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I am curious if you or any other group is studying the current shutdown effects on pay and motivation and the long term effects (if any) on attracting, retaining, and motivating people who are working without immediate pay now. Obviously higher earning people are better able to weather this financially but there are a lot of people working who are lower wage and they are still coming to work. What is driving this? Pride? Fear? Lack of Other Opportunity? Retirement? I would LOVE to see an article on this!


Here is my hypothesis: The continued influx of AI/ML/RPA into the workplace will help usher in a rethinking of how we think about paying for positions. One impact of AI/ML/RPA is that is seldom eliminates whole jobs, usually only portions of jobs. This theoretically frees the individual to focus on other work, other duties, etc. It also creates a challenge since organizations may find themselves with a slew of "partial" jobs whose remaining duties and responsibilities cannot readily be combined in predictable ways. Instead, those jobs may become flexible "general practitioner" roles able to be surged when and where exigencies demand.

From a compensation lens, the challenge will be pricing "jobs" that do not have static duties/responsibilities. The value of a position may become less about the on-paper position and more about the capabilities of the incumbent in the position.

In short, Chris, my prediction is that AI/ML/RPA will help usher in more person-centric vice position-centric compensation (more rank-in-person pricing) than we have been used to seeing.

Oh, and a second big-picture prediction: better data science will trigger more granularity and more targeted salary increase data. Instead of the "salaries are expected to rise by 2.9%," we'll see forecasts which are much more specific with respect to industry/occupation/location than we get today.

For Katherine, that's a good suggestion. We're certainly not conducting any such type of study, since that role resides with other federal agencies. In more than a slight tinge of irony of course, those same agencies charged with performing such a study - are themselves currently furloughed. I'll assume that some of the quasi-governmental entities (Partnership for Public Service) will undertake a post-mortem study (sorry, it's the only word that seemed appropriate), when the shutdown concludes.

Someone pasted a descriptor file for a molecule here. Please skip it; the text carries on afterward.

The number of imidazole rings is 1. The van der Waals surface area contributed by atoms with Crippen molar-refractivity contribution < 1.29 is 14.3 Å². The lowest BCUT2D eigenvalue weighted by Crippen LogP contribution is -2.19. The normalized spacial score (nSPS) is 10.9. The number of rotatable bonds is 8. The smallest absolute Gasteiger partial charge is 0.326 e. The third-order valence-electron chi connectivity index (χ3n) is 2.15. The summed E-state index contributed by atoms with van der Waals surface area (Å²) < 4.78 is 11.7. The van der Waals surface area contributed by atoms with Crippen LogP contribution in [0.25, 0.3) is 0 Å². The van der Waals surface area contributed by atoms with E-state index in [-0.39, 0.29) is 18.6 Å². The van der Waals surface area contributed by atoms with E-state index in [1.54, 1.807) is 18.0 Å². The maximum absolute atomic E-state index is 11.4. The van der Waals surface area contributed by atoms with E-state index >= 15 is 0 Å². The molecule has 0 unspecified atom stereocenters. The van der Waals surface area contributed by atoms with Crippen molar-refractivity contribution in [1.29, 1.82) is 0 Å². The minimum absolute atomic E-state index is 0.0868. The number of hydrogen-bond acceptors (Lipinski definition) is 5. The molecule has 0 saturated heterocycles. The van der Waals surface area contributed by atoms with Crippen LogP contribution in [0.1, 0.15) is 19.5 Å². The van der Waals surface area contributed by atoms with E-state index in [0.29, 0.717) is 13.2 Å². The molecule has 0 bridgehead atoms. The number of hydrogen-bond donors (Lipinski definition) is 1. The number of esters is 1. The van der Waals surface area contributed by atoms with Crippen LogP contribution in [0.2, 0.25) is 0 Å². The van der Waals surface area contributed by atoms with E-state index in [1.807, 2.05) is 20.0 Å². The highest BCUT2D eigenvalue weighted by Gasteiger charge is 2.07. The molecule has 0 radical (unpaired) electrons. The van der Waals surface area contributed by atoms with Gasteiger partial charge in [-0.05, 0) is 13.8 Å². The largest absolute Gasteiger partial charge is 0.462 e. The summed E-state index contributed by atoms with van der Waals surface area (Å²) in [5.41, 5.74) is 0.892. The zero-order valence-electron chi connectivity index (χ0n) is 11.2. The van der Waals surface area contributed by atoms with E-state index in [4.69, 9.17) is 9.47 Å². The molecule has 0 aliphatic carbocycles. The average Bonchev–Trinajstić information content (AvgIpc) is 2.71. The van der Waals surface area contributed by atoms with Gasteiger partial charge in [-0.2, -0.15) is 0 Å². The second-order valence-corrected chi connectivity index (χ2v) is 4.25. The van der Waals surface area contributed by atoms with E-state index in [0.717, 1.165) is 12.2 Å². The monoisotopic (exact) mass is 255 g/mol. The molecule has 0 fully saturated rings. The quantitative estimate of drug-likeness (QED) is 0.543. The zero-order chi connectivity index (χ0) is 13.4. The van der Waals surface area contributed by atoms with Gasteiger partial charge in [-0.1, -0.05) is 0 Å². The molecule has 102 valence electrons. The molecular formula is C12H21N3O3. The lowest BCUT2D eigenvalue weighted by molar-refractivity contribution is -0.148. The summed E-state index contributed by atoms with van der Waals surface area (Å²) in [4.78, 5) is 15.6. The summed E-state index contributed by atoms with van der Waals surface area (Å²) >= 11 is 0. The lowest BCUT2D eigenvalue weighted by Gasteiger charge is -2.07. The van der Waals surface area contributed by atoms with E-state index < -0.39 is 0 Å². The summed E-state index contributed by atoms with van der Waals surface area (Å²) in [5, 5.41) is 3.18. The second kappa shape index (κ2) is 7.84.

From past experience though, I know our organization has generally experienced an uptick in turnover and an increased difficulty in attracting new hire candidates in some period after prior shutdowns (at least until memory fades ...).

For Joe, I think your predictions synch up surprisingly well with what I previously speculated on, now almost eight years ago.

The slew of remaining partial jobs dovetails with my guess about the rise in the need for more broadly-knowledgeable generalists - and the wane of specialists (at least in HR and Compensation . . . but probably in other disciplines/domains as well).

You'll recall that on the market pay granularity, we've repeatedly pitched the exact shift in salary data collection and reporting you hint at, to a couple of the survey data providers - to target market pay trends by discipline/domain/function. So far, nobody has signed-up to that being a good idea.

The only point that we slightly diverge on, is your perhaps overly-optimistic perspective on the future of jobs. We're a little more pessimistic about this, and while we'd like to envision both the changes in work and the hoped for altruistic predisposition by employers - we think that's woefully unrealistic. Given the increased ability to automate both routine and increasingly complex jobs - we don't see any set of circumstances that would predispose employers to do anything except eliminate people from the work equation, as that becomes increasingly possible to do so.

Since I received a sidebar question, it might be beneficial to clarify it here - since I can see how what was written in the article might have been unclear.

The total worldwide workforce is estimated to be around 2.8 billion people (the U.S. workforce is around 158 million). So, in the reference above, automation might be anticipated to effect about 40 percent of these populations, respectively, in the next ten years.

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